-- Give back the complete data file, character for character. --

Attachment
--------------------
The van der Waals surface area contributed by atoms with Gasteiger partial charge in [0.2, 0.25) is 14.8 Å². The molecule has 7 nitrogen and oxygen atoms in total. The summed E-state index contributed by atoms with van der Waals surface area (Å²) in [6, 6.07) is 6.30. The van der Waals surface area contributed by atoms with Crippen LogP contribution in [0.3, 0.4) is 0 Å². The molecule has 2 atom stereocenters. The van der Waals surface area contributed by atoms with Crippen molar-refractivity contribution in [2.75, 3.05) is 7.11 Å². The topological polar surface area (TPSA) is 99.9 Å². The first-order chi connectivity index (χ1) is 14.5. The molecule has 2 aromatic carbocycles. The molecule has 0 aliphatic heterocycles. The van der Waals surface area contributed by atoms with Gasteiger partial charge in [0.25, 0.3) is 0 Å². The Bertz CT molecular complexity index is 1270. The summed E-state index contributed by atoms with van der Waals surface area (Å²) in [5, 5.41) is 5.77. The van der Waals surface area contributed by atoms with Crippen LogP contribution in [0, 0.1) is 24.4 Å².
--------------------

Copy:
The van der Waals surface area contributed by atoms with Gasteiger partial charge in [0.2, 0.25) is 14.8 Å². The molecule has 7 nitrogen and oxygen atoms in total. The summed E-state index contributed by atoms with van der Waals surface area (Å²) in [6, 6.07) is 6.30. The van der Waals surface area contributed by atoms with Crippen LogP contribution in [0.3, 0.4) is 0 Å². The molecule has 2 atom stereocenters. The van der Waals surface area contributed by atoms with Crippen molar-refractivity contribution in [2.75, 3.05) is 7.11 Å². The topological polar surface area (TPSA) is 99.9 Å². The first-order chi connectivity index (χ1) is 14.5. The molecule has 2 aromatic carbocycles. The molecule has 0 aliphatic heterocycles. The van der Waals surface area contributed by atoms with Gasteiger partial charge in [0.25, 0.3) is 0 Å². The Bertz CT molecular complexity index is 1270. The summed E-state index contributed by atoms with van der Waals surface area (Å²) in [5, 5.41) is 5.77. The van der Waals surface area contributed by atoms with Crippen LogP contribution in [0, 0.1) is 24.4 Å².